We need to hear more stories from people like Vance, and in fact, people not like Vance. What’s the story of Vance’s mom’s nurse colleague, or his beloved uncle? Politics is like popular culture now and while we all want to seem educated, few want to pick up an academic paper. Stories like Vance’s act as proxies to this convoluted and messy world. In its novelty, the book has become both a powerful tool but also a dangerous force. The ability to be critical is important in this regard.

I took 3 weeks to read it, but I was reading very leisurely (one chapter a couple of days) as I was reading while traveling. Here are my ratings for it:

Readability: 5/5

Intellectual Stimulation: 3/5

Perspective Shifting Capability: 4/5

Would I Recommend? – Yes

storytime: one

storytime posts are posts that allow me to participate in one of my favorite hobbies – storytelling. They’re for you to enjoy as much as they are for me to engage my creativity. Look out for more of these short stories.

_______

“Are you sure this is the spot? I’m not the kind to complain but I may have overestimated how far I can walk with this foot”

“We’re almost there, I promise. Jake has always been accurate with his directions and I trust him on this. Remember the photo he showed us, that view is going to make all of this worth it”

The pair paused for a break. The Man turned around towards the Woman, leaned in and kissed her.

“I’m sorry about your foot. If you really want to stop here, we can always catch the sunrise instead.” the Man said.

“I’d much rather camp on a cliff today. We’ve already spent two nights in the forest. Don’t worry about it, I know when my foot is going to give and it’s not now.” the Woman replied, smiling.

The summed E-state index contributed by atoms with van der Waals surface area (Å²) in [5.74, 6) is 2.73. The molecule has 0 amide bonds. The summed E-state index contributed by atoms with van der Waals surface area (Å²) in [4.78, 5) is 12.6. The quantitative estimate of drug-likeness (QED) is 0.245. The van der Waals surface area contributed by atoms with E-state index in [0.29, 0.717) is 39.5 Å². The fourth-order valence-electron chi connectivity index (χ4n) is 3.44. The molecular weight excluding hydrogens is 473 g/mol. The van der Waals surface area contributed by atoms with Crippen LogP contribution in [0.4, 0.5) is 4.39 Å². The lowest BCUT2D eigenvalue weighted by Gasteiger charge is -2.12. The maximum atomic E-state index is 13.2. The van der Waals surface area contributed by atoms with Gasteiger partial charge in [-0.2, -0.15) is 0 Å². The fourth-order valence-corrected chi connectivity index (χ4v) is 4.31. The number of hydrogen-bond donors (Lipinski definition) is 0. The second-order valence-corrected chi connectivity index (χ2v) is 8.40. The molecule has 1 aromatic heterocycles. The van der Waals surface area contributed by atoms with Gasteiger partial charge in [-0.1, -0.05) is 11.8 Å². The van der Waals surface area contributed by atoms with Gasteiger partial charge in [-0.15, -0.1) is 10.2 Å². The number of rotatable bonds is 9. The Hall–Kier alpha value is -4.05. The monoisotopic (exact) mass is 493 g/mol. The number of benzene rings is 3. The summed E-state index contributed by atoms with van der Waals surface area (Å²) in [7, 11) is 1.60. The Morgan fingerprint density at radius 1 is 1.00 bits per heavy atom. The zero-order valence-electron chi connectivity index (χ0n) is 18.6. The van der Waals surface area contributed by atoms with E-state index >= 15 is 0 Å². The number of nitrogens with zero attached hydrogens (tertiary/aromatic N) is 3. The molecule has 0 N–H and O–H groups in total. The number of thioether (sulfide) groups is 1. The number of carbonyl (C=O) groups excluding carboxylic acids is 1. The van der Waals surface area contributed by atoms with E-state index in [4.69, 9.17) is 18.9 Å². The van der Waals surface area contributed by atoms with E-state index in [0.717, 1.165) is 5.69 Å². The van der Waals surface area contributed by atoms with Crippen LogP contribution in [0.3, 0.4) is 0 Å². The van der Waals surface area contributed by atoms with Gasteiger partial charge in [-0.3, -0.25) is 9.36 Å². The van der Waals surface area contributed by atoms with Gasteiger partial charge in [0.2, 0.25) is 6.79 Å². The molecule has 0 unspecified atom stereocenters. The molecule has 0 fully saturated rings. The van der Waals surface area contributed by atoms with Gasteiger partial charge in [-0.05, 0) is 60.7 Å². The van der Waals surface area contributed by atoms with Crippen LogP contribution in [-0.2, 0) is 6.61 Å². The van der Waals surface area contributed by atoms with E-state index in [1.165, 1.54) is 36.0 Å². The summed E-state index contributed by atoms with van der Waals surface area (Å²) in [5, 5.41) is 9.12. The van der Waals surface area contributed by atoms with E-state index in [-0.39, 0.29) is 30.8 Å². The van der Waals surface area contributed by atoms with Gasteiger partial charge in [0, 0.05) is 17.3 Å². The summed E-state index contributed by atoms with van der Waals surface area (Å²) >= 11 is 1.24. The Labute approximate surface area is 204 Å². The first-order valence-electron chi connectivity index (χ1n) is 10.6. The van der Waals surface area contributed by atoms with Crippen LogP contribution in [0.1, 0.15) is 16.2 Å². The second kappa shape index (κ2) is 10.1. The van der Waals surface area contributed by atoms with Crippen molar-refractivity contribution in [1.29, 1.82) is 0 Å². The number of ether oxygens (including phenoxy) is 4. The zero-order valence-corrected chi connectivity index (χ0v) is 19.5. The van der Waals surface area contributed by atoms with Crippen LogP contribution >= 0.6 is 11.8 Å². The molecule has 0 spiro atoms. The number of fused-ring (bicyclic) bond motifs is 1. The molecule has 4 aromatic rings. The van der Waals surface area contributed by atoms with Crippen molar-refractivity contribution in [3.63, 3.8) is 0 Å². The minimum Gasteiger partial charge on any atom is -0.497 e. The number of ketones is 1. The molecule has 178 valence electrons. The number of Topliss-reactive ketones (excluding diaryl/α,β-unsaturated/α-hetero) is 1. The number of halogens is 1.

“You better feel lucky you found me, I’m probably the only one that can stand spending this long with you and still beat your ass to this cliff” she added as she walked past the Man and onwards.

The Man laughed and followed behind her.

“I am a lucky man. This trip has me feeling even luckier” he shouted ahead.

“Shut up and try to catch up!” the Woman said, this time she too joining in the laughter.

___

It was 30 minutes before sunset as the pair finally broke out of the forest. The Woman was the first one onto the cliff.

“Wow” she said, staring out onto the view.

“Are we there…” the Man started before he too broke out of the forest and was stopped in his tracks.

The pair held each other’s hands as they joined the silence of the surroundings. It was a scene out of a storybook. Mountains towered above them and the forest enveloped the base. The rocks jagged upwards from the cliff, and the fresh moss on them added to the musty sensation.  The sun was about to set on the horizon and the beautiful orange mixed well with the green and silver.

“Jake said that just as the sun was about to set, he saw a flock of birds fly out of the canopy. I don’t think we’ll be that lucky, but let’s hope” the Man said, moving forward.

“This is more than enough. I can’t believe no one else is here” the Woman said.

Someone else IS here, a voice sounded.

Both the Man and the Woman quickly turned to their right. From around one of the jagged rocks walked out a strange man, brown-skinned with short hair and a deep voice.

“Such beauty is hard to hide from the world, but I’m glad it’s a reward only to those who truly make their way up here” the Wanderer spoke.

The Man and Woman looked quizzically at each other.

“You’re here for the view too?” the Woman asked the new stranger.

“You could say that. I’ve been here for a while,” the Wanderer replied.

“You mean, you live here?” the Man chirped in this time.

“No, no. How could I? No, I’m only here for a while. I wander around. This is just where I am now. And it so happens, so it is for you too”

The Man stepped forward and extended his hand.  “Well, in that case, my name is…”

“That’s not necessary, I’m not likely to remember it. But I will shake your hands, fellow wanderers” the Wanderer interrupted and shook both their hands. “Also, the sun is about to set. The best spot is right about 4 feet from the edge of the cliff there. It really is spectacular.”